Joan Benson was soon studied, discussed, and finally approved by the village. She was a plump bird-like little woman, quick in speech and movement, given to wearing pastel colors and rather more jewelry than Fairacre was used to. Nevertheless, she was outstandingly friendly. She joined the Women's Institute and made a good impression by offering to help with the washing up, a task which the local gentry tended to ignore.

Even Mrs. Pringle, the village's arch-moaner, had to admit that "she'd settled in quite nice for a town woman," but could not resist adding that Time-Alone-Would-Tell. Ambrose Benson was not much seen in the village, but it was observed that the garden at Holly Lodge was being put into good shape after the ravages of the builders' sojourn, and that he seemed to be enjoying his retirement in the new home.

Mr. Partridge, the vicar of Fairacre, had called upon his new parishioners and had high hopes of persuading Ambrose Benson to take part in the numerous village activities which needed just such a person as a retired bank manager to see to them. How Fairacre had managed to muddle along before his arrival, Ambrose began to wonder, as he listened to the good vicar's account of the pressing needs of various committees, but, naturally, he kept this thought to himself.

"A charming fellow," Gerald Partridge told his wife. "I'm sure he will be a great asset to Fairacre."

The third member of the household was rarely seen. Joan's mother was eighty-seven, smitten with arthritis, and had difficulty in getting about. But the villagers agreed that she did the most beautiful knitting, despite her swollen fingers, and smiled very sweetly from the car when her daughter took her for a drive.

When the Bensons' first Christmas at Holly Lodge arrived, it was generally agreed in Fairacre that the vicar might be right.

Ambrose Benson, his wife, and mother-in-law could well prove to be an asset to the village.

* * *

The winter was long and hard. It was not surprising that little was seen of the newcomers. Holly Lodge, snug behind the high hedge which gave it its name, seemed to be in a state of hibernation. Joan Benson was seen occasionally in the Post Office or village shop, but Ambrose, it seemed, tended to have bronchial trouble and did not venture far in icy weather. As for old Mrs. Penwood, her arthritis made it difficult to get from one room to the other, and she spent more and more time in the relative comfort of a warm bed.

"I shall be extra glad to see the spring," admitted Joan to Mr. Lamb, as she posted a parcel to her daughter. "My husband and mother are virtually housebound in this bitter weather. I long to get out into the garden, and I know they do too."

"Won't be long now," comforted Mr. Lamb, looking at the bleak village street through the window.

But Mr. Lamb was wrong. Bob Willet, weather prophet among his many other roles, was stern in his predictions.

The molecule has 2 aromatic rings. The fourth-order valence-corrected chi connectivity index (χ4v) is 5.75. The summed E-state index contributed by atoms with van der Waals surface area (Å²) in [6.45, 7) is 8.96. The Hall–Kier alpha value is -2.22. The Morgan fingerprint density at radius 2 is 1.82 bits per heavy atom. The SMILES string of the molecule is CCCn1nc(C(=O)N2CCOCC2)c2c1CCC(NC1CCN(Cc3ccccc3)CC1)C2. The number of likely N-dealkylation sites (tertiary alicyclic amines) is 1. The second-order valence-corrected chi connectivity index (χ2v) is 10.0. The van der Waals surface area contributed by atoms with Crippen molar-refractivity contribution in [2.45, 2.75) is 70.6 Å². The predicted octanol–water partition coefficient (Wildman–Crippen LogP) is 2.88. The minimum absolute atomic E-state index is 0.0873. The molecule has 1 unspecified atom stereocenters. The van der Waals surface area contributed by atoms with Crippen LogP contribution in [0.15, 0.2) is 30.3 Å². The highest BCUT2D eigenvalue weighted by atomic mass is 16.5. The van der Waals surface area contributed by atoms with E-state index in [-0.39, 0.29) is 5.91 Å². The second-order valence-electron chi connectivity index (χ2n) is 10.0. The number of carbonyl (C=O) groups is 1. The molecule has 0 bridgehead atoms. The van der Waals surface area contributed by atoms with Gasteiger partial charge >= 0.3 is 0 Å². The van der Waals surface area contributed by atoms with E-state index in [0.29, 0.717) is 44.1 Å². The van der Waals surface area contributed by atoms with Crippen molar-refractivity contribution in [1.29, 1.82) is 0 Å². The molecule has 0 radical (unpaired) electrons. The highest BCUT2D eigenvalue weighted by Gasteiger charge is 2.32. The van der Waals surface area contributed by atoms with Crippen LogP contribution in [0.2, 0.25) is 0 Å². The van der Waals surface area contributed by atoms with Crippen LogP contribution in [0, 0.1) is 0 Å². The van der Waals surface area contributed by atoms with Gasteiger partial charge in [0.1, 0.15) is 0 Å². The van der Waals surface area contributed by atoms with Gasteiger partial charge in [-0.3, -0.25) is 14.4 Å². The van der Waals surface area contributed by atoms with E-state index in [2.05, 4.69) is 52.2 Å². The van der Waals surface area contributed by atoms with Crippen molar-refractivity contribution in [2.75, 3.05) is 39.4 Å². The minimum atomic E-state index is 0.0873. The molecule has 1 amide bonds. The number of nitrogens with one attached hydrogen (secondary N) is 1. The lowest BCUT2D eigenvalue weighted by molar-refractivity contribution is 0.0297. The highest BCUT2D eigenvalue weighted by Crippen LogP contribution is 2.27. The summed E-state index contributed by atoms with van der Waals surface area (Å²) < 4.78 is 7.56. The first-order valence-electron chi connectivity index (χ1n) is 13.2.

"We won't get no warmth till gone Easter," he told those who asked his opinion. "Then we'll be lucky. Might well be Whitsun afore it picks up."

"Ain't you a Job's comforter, eh?" chaffed one listener. But he secretly respected Bob Willet's forecasts. Too often he was right.

On one of the darkest days of January, when a gray lowering sky gave the feeling of being in a tent and Fairacre folk were glad to draw the blinds at four o'clock against such an inhospitable world, news went round the village grape vine that poor Ambrose Benson had been taken by ambulance to Caxley Hospital.

"Couldn't hardly draw breath," announced Mrs. Pringle, who had received the news via Minnie Pringle, her niece, who had had it from the milkman. "Choking his life out, he was. I've always said that anything attacking the bronichals is proper cruel. It was congested bronichals that carried off my Uncle Albert, and him only fifty-two."

The next day, the Bensons' daughter arrived, and the following day their son.

Gerald Partridge, the vicar, calling to offer sympathy and help, found the two ladies at Holly Lodge red-eyed but calm.

"He is putting up a marvelous fight, they tell me," said Joan Benson, "and he has always been very fit, apart from this chest weakness. We are full of hope."

"If there is anything I, or my wife, can do, please call upon us," begged the vicar. "You are all very much in our thoughts, and we shall pray for your husband's recovery on Sunday morning."

"You are so kind. We've been quite overwhelmed with sympathetic enquiries. Really, Fairacre is the friendliest place, particularly when trouble has struck."

True to his word, Mr. Partridge and his congregation prayed earnestly for Ambrose's restoration to health. But, even as they prayed, the sick man's life was ebbing, and by the time the good people emerged into St. Patrick's wintry churchyard, Ambrose Benson had drawn his last painful breath.

* * *

This tragic blow, coming at the end of a long spell of anxiety, hit Joan cruelly. For years, she and Ambrose had looked forward to his retirement. They had planned trips abroad, holidays in London where they could satisfy their love for the theater, and, of course, the shared joys of the new home and its garden. Now all was shattered.

In a daze, she dealt with the dismal arrangements for the funeral, thankful to have her son and daughter with her over the first dreadful week of widowhood.

Luckily, Ambrose's affairs had been left in apple-pie order, as was to be expected from a methodical bank manager, but it was plain that Joan would need to be careful with money in the years ahead.

When her son and daughter departed, after the funeral, Joan was thankful to have the company of her mother in the house. The old lady seemed frailer than ever, and Joan took to sleeping in the spare bed put up in her mother's room.

The annex had been planned on one floor, and during those nights when Joan lay awake, listening to the shallow breathing of her mother and the queer little whimpers which she sometimes made unconsciously as the arthritis troubled her dreams, she began to appreciate the charm of the new addition to Holly Lodge.